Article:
Laura Bigger, Portal and Threshold
“… A welcome portal to psychic states beyond the workaday world we normally inhabit.”
Portals are a liminal event not only between spaces but between states. Upstairs, James Garrett Junior creates a visual portal to view his tag “SCHMO,” which reveals a multiplicitous history of the building’s construction. To get upstairs, Jess Hirsch has turned the stairway into a passage not only through the Atlantic and the Pacific but between the state of remembering and the state of forgetting. Laura Bigger’s Portal explores a closet, almost psychedelically, with reflected geometries, a rainbow, and a black tunnel with a light at the end of it as a kind of antidote to the most cubicled space that is Alma Lights. It is a welcome portal to psychic states beyond the workaday world we normally inhabit.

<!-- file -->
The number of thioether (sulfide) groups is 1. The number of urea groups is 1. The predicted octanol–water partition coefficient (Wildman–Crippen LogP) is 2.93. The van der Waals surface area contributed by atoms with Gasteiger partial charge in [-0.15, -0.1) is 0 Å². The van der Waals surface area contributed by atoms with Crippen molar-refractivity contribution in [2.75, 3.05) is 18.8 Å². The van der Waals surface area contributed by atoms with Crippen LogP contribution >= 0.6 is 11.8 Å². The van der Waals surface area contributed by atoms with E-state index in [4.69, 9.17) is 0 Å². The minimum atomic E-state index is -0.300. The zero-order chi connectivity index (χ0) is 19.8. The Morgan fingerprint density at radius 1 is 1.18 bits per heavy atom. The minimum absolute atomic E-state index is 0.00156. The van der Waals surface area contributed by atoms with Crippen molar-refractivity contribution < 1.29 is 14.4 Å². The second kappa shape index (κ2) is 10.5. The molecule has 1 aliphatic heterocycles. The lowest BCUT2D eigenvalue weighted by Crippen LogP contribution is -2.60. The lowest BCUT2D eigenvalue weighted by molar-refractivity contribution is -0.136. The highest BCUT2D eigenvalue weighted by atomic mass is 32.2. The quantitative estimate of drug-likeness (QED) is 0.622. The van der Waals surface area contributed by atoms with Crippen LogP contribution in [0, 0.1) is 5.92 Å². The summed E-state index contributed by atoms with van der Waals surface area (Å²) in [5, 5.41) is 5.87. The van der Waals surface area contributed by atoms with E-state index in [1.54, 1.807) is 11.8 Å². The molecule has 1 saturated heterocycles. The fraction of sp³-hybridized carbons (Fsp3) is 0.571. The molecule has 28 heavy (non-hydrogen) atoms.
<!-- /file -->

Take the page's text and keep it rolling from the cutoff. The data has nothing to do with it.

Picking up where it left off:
“… An underground respite from the speeded up hubub above that whispers come tarry a while.”
In contrast to Jess Hirsch’s stairwell transit to the second floor, Laura Bigger’s Threshold is a bricked up portal, a dead end. She has taken a forgotten corner of Alma Lights that became unpurposed through the history of its remodelings, and created a subterranean subterfuge with crystal cloth, “cave sounds,” and electric torch lights that illuminate the mineral colors of the cave wall, nature cousins to the lurid glows of Wil Natzel’s Dazzle or the interstitial LED lighting of Molly Reichert and Sean Higgins’ Boolean View. Threshold is reminiscent of the cool breezes on one’s cheek shuffling through a spelunking site, catching glimpses of a slower, geologic time in the flashlight’s beam; an underground respite from the speeded up hubub above that whispers come tarry a while.